Theatrical art begins as the holding up to Nature of a distorting mirror. In this phase it pleases people who are childish enough to believe that they can see what they look like and what they are when they look at a true mirror. Naturally they think that a true mirror can teach them nothing. Only by giving them back some monstrous image can the mirror amuse them or terrify them. It is not until they grow up to the point at which they learn that they know very little about themselves, and that they do not see themselves in a true mirror as other people see them, that they become consumed with curiosity as to what they really are like, and begin to demand that the stage shall be a mirror of such accuracy and intensity of illumination that they shall be able to get glimpses of their real selves in it, and also learn a little how they appear to other people.
For audiences of this highly developed class, sex can no longer be ignored or conventionalized or distorted by the playwright who makes the mirror. The old sentimental extravagances and the old grossnesses are of no further use to him. Don Giovanni and Zerlina are not gross: Tristan and Isolde are not extravagant or sentimental. They say and do nothing that you cannot bear to hear and see; and yet they give you, the one pair briefly and slightly, and the other fully and deeply, what passes in the minds of lovers. The love depicted may be that of a philosophic adventurer tempting an ignorant country girl, or of a tragically serious poet entangled with a woman of noble capacity in a passion which has become for them the reality of the whole universe. No matter: the thing is dramatized and dramatized directly, not talked about as something that happened before the curtain rose, or that will happen after it falls.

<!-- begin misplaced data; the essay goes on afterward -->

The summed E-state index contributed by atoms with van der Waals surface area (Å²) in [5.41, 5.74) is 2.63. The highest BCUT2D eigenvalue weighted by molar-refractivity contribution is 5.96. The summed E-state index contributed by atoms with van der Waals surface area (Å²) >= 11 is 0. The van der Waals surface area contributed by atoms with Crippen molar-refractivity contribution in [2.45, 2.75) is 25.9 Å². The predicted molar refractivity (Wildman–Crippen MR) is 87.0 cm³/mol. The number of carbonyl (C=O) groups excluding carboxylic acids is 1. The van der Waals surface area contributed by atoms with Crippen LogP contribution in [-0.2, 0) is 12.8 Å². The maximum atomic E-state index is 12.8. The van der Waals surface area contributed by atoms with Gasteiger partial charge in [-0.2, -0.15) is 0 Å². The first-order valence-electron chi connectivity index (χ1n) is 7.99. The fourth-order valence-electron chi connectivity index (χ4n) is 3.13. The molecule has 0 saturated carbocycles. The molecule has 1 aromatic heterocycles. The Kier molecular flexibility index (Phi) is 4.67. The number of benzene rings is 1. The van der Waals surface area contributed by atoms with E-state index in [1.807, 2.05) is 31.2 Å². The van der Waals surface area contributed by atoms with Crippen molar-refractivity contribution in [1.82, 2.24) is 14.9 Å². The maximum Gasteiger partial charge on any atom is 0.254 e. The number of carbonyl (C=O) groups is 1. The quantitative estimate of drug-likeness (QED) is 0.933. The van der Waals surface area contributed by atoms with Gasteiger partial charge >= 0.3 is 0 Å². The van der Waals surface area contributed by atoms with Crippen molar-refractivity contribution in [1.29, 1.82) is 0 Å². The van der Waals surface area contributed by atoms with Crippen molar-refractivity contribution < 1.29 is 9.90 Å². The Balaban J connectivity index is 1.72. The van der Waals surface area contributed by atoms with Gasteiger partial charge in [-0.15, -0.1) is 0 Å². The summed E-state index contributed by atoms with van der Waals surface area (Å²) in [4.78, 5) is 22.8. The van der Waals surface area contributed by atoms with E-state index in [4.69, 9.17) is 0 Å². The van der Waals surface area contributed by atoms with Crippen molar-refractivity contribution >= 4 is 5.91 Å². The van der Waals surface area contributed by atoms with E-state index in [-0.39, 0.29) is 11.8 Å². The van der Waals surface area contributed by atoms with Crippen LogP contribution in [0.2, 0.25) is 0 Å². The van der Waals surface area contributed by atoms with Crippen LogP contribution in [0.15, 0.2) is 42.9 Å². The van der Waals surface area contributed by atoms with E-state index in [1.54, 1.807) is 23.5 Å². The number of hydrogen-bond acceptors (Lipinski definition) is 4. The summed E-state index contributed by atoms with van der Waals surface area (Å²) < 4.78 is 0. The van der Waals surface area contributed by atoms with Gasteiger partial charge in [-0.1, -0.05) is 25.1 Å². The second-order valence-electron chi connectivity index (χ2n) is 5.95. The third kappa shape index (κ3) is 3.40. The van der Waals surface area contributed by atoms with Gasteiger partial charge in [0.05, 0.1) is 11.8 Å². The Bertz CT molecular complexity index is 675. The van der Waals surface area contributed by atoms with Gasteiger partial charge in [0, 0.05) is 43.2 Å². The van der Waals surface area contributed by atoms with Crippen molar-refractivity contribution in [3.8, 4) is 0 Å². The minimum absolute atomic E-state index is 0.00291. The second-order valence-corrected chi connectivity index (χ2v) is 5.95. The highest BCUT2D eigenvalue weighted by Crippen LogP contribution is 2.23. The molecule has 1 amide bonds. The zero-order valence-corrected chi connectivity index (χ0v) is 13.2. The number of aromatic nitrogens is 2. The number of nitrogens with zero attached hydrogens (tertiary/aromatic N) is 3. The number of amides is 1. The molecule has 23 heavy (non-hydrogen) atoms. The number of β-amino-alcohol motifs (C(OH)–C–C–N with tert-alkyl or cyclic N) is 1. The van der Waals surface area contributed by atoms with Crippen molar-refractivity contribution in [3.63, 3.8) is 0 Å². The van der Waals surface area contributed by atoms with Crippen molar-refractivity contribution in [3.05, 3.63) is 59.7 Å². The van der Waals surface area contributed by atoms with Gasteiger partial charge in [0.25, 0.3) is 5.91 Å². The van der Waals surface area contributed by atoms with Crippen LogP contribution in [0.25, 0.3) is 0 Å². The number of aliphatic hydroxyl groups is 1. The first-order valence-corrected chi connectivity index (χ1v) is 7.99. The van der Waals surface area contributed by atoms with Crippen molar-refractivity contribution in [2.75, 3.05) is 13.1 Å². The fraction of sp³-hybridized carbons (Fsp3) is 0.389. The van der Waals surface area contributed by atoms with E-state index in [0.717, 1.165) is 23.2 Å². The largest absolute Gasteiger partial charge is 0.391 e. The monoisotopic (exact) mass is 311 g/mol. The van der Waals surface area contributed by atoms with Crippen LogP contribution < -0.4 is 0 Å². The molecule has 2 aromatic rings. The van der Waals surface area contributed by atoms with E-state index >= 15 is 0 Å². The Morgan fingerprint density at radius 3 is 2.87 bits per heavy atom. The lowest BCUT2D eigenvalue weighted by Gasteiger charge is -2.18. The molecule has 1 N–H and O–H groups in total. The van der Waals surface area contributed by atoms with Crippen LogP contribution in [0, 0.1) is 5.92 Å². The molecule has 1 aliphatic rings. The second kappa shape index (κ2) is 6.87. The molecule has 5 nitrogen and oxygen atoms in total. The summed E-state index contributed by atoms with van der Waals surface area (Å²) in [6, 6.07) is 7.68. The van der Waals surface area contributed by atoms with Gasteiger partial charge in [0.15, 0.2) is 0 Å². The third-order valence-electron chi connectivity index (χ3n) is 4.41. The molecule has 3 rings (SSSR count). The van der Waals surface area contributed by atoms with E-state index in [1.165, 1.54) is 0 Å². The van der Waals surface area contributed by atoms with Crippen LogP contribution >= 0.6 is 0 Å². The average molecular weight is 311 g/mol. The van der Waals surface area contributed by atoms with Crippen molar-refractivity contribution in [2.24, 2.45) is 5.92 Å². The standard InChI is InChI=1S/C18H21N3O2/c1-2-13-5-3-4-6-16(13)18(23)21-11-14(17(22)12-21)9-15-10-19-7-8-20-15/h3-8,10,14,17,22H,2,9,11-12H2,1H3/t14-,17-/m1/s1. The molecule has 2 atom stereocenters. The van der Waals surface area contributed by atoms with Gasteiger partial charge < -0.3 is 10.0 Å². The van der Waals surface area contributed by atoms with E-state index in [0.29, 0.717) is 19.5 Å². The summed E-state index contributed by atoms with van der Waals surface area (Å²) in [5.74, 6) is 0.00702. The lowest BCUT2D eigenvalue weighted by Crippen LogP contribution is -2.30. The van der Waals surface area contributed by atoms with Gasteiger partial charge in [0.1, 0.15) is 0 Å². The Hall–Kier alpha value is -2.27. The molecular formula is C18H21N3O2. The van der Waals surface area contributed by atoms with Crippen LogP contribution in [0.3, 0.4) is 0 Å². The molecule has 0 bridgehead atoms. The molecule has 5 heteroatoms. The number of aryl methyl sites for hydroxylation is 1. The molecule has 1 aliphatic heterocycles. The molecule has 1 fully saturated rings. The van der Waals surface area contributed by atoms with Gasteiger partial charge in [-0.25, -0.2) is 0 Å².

FARCICAL COMEDY SHIRKING ITS SUBJECT.
Now if all this can be done in the key of tragedy and philosophic comedy, it can, I have always contended, be done in the key of farcical comedy; and Overruled is a trifling experiment in that manner. Conventional farcical comedies are always finally tedious because the heart of them, the inevitable conjugal infidelity, is always evaded. Even its consequences are evaded. Mr. Granville Barker has pointed out rightly that if the third acts of our farcical comedies dared to describe the consequences that would follow from the first and second in real life, they would end as squalid tragedies; and in my opinion they would be greatly improved thereby even as entertainments; for I have never seen a three-act farcical comedy without being bored and tired by the third act, and observing that the rest of the audience were in the same condition, though they were not vigilantly introspective enough to find that out, and were apt to blame one another, especially the husbands and wives, for their crossness. But it is happily by no means true